Festo

Festo

Company supplying electrical and pneumatic automation technology for factory automation

Festo is an Esslingen am Neckar based global research and development company supplying electrical and pneumatic automation technology for factory automation. The company was founded in 1925 by Albert Fezer and Gottlieb Stoll, and the headquarter is located at Esslingen am Neckar, Germany.

Product

The company started as a wood machinery repair service provider in 1925, which quickly started making their own tools. As of 2019, the company develops factory process automation technology and tools for industries to accelerate their productivity. These include factory automation robots, saws, sanders, drills, and mechanical parts. The products can be purchased from over 250 branch offices in 176 countries with national companies in 61 countries. The company provides equipment for multiple industries which include Automotive, Semiconductor, Food processing, Textile, Laboratory, Mining and Medical sector. In 2000, the company formed a subsidiary named Festool to manage and manufacture electric power and air tools for carpentry.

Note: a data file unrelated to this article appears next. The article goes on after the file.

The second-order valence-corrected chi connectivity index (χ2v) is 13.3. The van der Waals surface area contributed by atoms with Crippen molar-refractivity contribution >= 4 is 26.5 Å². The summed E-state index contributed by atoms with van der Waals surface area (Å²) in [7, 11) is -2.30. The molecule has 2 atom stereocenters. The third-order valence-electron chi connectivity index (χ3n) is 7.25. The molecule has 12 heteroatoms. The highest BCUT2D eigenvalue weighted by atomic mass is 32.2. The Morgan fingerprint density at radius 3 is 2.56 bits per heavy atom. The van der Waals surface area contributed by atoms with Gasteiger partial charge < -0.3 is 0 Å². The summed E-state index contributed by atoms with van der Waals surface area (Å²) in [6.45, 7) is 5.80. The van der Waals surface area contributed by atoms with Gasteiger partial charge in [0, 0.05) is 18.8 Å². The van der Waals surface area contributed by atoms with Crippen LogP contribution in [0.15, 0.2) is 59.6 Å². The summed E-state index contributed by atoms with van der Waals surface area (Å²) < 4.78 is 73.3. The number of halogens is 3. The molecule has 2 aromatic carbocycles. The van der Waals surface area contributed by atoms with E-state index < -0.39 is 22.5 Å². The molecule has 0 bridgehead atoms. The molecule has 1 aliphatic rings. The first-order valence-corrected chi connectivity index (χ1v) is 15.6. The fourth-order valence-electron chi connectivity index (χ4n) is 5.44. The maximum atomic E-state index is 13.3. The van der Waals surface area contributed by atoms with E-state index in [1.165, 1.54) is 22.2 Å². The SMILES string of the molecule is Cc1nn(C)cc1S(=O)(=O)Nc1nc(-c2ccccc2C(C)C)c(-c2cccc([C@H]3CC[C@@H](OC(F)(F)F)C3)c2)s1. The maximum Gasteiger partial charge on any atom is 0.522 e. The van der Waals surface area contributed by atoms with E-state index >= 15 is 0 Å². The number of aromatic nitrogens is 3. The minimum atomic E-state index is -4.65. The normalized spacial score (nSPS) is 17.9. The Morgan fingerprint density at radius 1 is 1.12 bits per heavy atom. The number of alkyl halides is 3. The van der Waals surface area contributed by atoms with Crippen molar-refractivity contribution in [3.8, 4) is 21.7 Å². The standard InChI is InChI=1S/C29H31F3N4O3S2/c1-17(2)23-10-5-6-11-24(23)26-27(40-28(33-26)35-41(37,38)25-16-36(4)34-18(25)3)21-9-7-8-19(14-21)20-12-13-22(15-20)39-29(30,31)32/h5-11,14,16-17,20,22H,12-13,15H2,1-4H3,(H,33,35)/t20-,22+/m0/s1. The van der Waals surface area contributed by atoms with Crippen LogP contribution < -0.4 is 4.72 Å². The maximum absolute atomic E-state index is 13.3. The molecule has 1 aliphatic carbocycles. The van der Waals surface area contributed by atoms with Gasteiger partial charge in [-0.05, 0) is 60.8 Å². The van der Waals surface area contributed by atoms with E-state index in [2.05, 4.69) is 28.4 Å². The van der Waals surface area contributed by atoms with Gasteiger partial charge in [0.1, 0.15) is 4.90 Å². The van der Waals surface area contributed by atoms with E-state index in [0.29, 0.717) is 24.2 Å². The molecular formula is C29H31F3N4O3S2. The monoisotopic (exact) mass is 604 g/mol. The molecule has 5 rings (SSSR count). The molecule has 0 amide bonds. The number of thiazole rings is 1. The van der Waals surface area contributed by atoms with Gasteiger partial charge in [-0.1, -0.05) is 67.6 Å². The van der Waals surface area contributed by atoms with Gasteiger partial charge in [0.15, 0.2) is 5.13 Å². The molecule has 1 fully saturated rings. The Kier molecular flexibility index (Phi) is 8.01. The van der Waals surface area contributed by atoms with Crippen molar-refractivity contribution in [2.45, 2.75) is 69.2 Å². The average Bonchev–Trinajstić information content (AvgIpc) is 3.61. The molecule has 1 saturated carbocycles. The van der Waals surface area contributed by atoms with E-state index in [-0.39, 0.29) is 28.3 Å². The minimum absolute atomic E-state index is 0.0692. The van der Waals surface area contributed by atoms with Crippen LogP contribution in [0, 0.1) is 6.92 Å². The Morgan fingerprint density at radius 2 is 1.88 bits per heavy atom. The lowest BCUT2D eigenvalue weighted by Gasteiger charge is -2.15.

As of April 2019, the company is also developing bionic tools and technology as a part of its Bionic Learning Network Program to operate intricate automation tasks.

Social Work

Festo has been a supporter of FIRST Robotics, which organizes high school level robotics competition in the United States. The company provides financial support to organize the competition and discounts for members of the competition.

Timeline

2000

Festo Tooltechnic becomes the independent Festool brand

Festo Tooltechnic becomes the independent Festool brand and confirms loyalty to specialist shops.

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Sky
July 7, 2020
Sky News
The BionicSwift weighs just 42 grams and is capable of flying indoors along a programmed path for roughly seven minutes.
Devin Coldewey
July 2, 2020
TechCrunch
You could be excused for thinking that German robotics company Festo does nothing but put together fabulous prototype robots built to resemble kangaroos, jellyfish, and other living things. They do in fact actually make real industrial robots, but it's hard not to marvel at their biomimetic experiments; Case in point, the feathered BionicSwift and absurd [...]

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